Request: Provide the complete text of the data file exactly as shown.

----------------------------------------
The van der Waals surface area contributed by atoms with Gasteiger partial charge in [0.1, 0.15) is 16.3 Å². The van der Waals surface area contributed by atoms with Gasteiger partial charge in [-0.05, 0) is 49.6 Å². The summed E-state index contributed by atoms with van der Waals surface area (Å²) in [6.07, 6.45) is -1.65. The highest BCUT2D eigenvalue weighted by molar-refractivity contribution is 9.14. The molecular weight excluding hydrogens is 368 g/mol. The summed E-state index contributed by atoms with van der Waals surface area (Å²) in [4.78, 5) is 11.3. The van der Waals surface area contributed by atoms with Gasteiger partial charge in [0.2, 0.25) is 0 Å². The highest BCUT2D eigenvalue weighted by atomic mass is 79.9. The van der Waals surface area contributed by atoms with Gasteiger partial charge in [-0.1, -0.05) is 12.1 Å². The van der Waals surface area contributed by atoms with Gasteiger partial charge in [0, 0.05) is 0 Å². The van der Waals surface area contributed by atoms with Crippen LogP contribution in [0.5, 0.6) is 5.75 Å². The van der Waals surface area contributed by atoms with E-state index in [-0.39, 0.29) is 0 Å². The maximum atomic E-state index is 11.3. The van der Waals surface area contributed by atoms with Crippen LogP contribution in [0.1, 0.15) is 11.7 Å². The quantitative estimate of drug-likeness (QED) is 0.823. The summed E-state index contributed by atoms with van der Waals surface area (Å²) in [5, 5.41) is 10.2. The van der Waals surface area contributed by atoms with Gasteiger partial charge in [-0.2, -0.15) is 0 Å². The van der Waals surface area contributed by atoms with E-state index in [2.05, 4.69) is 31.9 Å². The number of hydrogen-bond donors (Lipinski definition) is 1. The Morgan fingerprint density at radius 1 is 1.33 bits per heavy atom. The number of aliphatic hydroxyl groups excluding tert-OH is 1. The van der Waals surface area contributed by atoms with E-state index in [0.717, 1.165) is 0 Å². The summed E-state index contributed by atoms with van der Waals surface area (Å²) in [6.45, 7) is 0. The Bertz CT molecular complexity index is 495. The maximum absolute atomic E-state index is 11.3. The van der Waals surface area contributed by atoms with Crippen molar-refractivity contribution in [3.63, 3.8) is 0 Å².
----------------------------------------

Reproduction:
The van der Waals surface area contributed by atoms with Gasteiger partial charge in [0.1, 0.15) is 16.3 Å². The van der Waals surface area contributed by atoms with Gasteiger partial charge in [-0.05, 0) is 49.6 Å². The summed E-state index contributed by atoms with van der Waals surface area (Å²) in [6.07, 6.45) is -1.65. The highest BCUT2D eigenvalue weighted by molar-refractivity contribution is 9.14. The molecular weight excluding hydrogens is 368 g/mol. The summed E-state index contributed by atoms with van der Waals surface area (Å²) in [4.78, 5) is 11.3. The van der Waals surface area contributed by atoms with Gasteiger partial charge in [0.2, 0.25) is 0 Å². The highest BCUT2D eigenvalue weighted by atomic mass is 79.9. The van der Waals surface area contributed by atoms with Gasteiger partial charge in [-0.1, -0.05) is 12.1 Å². The van der Waals surface area contributed by atoms with Gasteiger partial charge in [0, 0.05) is 0 Å². The van der Waals surface area contributed by atoms with Crippen LogP contribution in [0.5, 0.6) is 5.75 Å². The van der Waals surface area contributed by atoms with E-state index in [-0.39, 0.29) is 0 Å². The maximum atomic E-state index is 11.3. The van der Waals surface area contributed by atoms with Crippen LogP contribution in [0.1, 0.15) is 11.7 Å². The quantitative estimate of drug-likeness (QED) is 0.823. The summed E-state index contributed by atoms with van der Waals surface area (Å²) in [5, 5.41) is 10.2. The van der Waals surface area contributed by atoms with Gasteiger partial charge in [-0.2, -0.15) is 0 Å². The van der Waals surface area contributed by atoms with E-state index in [2.05, 4.69) is 31.9 Å². The number of hydrogen-bond donors (Lipinski definition) is 1. The Morgan fingerprint density at radius 1 is 1.33 bits per heavy atom. The number of aliphatic hydroxyl groups excluding tert-OH is 1. The van der Waals surface area contributed by atoms with E-state index in [0.717, 1.165) is 0 Å². The summed E-state index contributed by atoms with van der Waals surface area (Å²) in [6.45, 7) is 0. The Bertz CT molecular complexity index is 495. The maximum absolute atomic E-state index is 11.3. The van der Waals surface area contributed by atoms with Crippen molar-refractivity contribution in [3.63, 3.8) is 0 Å².